Posted: Tue Jan 26, 2010 3:51 pm Post subject: Taiwan Whisky Beats Scotch in a Blind Tasting
A Taiwanese whisky has come out on top in a blind whisky tasting organised by the Times newspaper.
The whisky beat a trio of top Scottish blends in a connoisseurs' blind taste test organised to mark Scotland's annual Burn's Night festivities.
The Taiwan-distilled Kavalan brand, described as a "Far Eastern incomer", came top in a test against three Scottish and one English whisky in a historic hostelry in Leith, north of Edinburgh, said a survey in The Times.
"Oh. My. God," author and whisky connoisseur Charles MacLean told the paper when the unexpected result was confirmed.
The newspaper organised the test itself, in what it called a "piece of mischief-making" inspired by the launch of an English whisky, "St. George's" last November.
Its hope was to catch the experts out with the tipple from Scotland's traditional "Sassenach" English rivals - but to their surprise it was the Asian whisky which came up trumps.
"It's tropical fruits. Tropical fruit jam," said MacLean, chairman of the panel, after Kavalan - which is not marketed in Britain - came out top with 27.5 points out of a possible 40 maximum.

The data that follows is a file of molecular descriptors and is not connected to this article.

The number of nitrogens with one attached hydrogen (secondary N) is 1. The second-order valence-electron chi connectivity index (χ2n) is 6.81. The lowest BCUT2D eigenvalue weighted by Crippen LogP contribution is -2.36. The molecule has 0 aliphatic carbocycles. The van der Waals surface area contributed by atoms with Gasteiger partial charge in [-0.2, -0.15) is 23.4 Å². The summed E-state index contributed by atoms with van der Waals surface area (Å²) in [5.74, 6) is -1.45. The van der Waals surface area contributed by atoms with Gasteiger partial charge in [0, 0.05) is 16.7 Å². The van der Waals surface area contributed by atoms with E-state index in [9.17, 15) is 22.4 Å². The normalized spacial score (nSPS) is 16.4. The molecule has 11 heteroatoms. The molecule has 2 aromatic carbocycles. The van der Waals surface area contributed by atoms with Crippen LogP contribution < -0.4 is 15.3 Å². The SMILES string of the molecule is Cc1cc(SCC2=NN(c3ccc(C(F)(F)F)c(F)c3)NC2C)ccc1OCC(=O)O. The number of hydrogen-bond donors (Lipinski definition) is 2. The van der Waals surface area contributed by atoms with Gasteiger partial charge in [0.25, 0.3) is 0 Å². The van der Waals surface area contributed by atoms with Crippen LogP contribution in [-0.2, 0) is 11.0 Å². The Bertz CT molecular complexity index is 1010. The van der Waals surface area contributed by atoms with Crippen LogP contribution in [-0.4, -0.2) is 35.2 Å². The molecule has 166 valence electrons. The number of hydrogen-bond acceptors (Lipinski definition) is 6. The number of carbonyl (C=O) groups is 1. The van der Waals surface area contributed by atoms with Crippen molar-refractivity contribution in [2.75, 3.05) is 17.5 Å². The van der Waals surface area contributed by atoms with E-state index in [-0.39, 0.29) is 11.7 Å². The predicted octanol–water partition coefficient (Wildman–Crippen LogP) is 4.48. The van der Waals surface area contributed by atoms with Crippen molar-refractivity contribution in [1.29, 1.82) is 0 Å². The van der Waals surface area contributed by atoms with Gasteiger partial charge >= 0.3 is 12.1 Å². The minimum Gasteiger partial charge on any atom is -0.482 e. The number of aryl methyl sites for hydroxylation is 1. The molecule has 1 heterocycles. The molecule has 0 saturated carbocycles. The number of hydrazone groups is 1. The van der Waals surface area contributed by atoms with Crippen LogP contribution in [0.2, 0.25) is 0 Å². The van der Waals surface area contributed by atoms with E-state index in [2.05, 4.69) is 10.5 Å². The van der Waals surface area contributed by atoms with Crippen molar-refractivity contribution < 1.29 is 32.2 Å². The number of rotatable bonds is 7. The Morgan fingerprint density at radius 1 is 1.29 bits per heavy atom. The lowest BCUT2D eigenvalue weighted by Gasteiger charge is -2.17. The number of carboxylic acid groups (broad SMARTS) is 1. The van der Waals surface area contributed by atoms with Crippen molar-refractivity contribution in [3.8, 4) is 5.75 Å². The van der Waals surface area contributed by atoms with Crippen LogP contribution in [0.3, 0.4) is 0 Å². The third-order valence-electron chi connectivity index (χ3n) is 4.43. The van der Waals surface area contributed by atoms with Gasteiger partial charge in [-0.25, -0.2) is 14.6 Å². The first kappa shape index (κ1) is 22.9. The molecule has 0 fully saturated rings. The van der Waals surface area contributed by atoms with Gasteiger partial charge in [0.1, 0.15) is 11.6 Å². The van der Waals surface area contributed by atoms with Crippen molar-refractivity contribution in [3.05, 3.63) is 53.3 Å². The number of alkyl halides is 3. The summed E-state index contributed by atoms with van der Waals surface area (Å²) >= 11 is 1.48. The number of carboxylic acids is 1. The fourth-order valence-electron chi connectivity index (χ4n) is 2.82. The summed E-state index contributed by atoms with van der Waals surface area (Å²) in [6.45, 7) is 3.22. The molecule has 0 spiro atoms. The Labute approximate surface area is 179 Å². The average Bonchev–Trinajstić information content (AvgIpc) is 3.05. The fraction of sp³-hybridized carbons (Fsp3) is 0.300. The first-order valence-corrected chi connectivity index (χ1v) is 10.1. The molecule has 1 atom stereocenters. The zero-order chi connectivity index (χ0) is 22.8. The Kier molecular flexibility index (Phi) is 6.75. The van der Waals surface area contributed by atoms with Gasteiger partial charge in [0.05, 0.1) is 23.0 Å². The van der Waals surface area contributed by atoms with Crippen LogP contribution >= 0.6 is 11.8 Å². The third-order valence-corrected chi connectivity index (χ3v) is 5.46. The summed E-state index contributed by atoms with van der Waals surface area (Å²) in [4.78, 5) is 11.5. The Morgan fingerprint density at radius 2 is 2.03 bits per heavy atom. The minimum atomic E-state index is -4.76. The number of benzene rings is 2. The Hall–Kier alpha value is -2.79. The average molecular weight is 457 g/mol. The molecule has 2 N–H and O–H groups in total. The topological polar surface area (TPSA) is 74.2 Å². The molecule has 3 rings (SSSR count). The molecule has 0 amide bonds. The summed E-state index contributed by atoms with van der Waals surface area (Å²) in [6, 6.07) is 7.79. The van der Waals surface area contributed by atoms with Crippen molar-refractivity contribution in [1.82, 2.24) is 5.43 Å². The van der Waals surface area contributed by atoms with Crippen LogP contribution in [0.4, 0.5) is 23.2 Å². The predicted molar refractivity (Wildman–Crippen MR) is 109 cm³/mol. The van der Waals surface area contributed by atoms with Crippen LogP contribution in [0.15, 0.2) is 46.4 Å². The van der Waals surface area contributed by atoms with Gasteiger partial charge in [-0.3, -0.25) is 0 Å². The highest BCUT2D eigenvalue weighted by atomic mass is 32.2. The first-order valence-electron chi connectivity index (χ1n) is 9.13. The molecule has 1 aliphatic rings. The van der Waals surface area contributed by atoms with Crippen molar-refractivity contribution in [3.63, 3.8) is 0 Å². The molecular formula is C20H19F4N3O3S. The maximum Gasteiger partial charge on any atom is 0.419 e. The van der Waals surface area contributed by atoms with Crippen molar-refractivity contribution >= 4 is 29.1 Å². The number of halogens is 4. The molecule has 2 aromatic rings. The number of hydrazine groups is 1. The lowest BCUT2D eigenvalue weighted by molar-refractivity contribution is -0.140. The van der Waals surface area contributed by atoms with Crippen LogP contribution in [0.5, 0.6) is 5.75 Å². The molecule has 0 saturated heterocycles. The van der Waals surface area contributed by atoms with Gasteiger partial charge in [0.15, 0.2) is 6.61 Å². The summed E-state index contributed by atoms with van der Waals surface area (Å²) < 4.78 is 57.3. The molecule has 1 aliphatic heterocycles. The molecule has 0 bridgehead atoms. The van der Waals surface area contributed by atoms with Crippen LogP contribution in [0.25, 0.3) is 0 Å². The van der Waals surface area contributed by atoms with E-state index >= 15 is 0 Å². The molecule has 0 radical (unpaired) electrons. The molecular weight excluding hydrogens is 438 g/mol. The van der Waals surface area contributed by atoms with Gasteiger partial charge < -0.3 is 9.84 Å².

Langs, a three-year-old Scottish premium blend, scored 22 points, followed by King Robert - also from north of the border - on 20 and the English three-year-old malt on 15.5.
Last came quadruple-distilled Scottish blend Bruichladdich X4+3, on only 4.5 points, described by MacLean as "not cooking oil. Not diesel oil. Sewing machine oil."
In a commentary, the Times noted: "Asians are not only some of the world's most sophisticated consumers of Scotch, but have begun distilling malts that compete with the best Scottish distilleries."
Although only two years old, Kavalan whisky is distilled with a blend of Taiwanese enthusiasm and Scottish expertise (a Dufftown firm built the distillery) seasoned with a large dose of equatorial heat and humidity.
In Taiwan, temperatures are persistently 20C higher than on Speyside, a differential which ensures that its spirit matures more quickly than its Scottish cousins. In other words, this whisky may have a young label, but the contents of the bottle are more mature than rivals of a similar age.
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